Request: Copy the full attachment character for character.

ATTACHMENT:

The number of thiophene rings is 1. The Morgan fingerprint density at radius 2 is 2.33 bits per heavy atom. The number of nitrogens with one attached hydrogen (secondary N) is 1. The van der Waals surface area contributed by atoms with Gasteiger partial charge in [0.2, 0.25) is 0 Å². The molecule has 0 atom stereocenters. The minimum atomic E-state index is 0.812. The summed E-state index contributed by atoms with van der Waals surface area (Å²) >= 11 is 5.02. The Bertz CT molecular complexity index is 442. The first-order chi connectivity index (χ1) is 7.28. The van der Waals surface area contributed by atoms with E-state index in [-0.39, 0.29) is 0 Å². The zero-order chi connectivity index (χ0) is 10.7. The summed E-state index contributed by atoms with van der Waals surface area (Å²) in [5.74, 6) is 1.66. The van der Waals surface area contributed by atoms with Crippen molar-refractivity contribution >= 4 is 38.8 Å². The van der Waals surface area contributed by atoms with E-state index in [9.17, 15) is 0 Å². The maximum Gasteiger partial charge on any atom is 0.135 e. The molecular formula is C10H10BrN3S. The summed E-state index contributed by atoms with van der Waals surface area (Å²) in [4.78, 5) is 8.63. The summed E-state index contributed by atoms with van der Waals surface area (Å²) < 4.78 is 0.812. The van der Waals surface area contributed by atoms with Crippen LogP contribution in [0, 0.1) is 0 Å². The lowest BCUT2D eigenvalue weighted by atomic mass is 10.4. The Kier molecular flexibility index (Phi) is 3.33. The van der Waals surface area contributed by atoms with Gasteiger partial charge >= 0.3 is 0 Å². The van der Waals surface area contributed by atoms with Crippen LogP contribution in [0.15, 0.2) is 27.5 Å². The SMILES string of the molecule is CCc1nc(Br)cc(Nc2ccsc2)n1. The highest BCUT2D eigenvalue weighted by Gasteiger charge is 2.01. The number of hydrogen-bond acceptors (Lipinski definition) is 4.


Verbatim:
The number of thiophene rings is 1. The Morgan fingerprint density at radius 2 is 2.33 bits per heavy atom. The number of nitrogens with one attached hydrogen (secondary N) is 1. The van der Waals surface area contributed by atoms with Gasteiger partial charge in [0.2, 0.25) is 0 Å². The molecule has 0 atom stereocenters. The minimum atomic E-state index is 0.812. The summed E-state index contributed by atoms with van der Waals surface area (Å²) >= 11 is 5.02. The Bertz CT molecular complexity index is 442. The first-order chi connectivity index (χ1) is 7.28. The van der Waals surface area contributed by atoms with E-state index in [-0.39, 0.29) is 0 Å². The zero-order chi connectivity index (χ0) is 10.7. The summed E-state index contributed by atoms with van der Waals surface area (Å²) in [5.74, 6) is 1.66. The van der Waals surface area contributed by atoms with Crippen molar-refractivity contribution >= 4 is 38.8 Å². The van der Waals surface area contributed by atoms with E-state index in [9.17, 15) is 0 Å². The maximum Gasteiger partial charge on any atom is 0.135 e. The molecular formula is C10H10BrN3S. The summed E-state index contributed by atoms with van der Waals surface area (Å²) in [4.78, 5) is 8.63. The summed E-state index contributed by atoms with van der Waals surface area (Å²) < 4.78 is 0.812. The van der Waals surface area contributed by atoms with Crippen LogP contribution in [0, 0.1) is 0 Å². The lowest BCUT2D eigenvalue weighted by atomic mass is 10.4. The Kier molecular flexibility index (Phi) is 3.33. The van der Waals surface area contributed by atoms with Gasteiger partial charge >= 0.3 is 0 Å². The van der Waals surface area contributed by atoms with Crippen LogP contribution in [0.15, 0.2) is 27.5 Å². The SMILES string of the molecule is CCc1nc(Br)cc(Nc2ccsc2)n1. The highest BCUT2D eigenvalue weighted by Gasteiger charge is 2.01. The number of hydrogen-bond acceptors (Lipinski definition) is 4.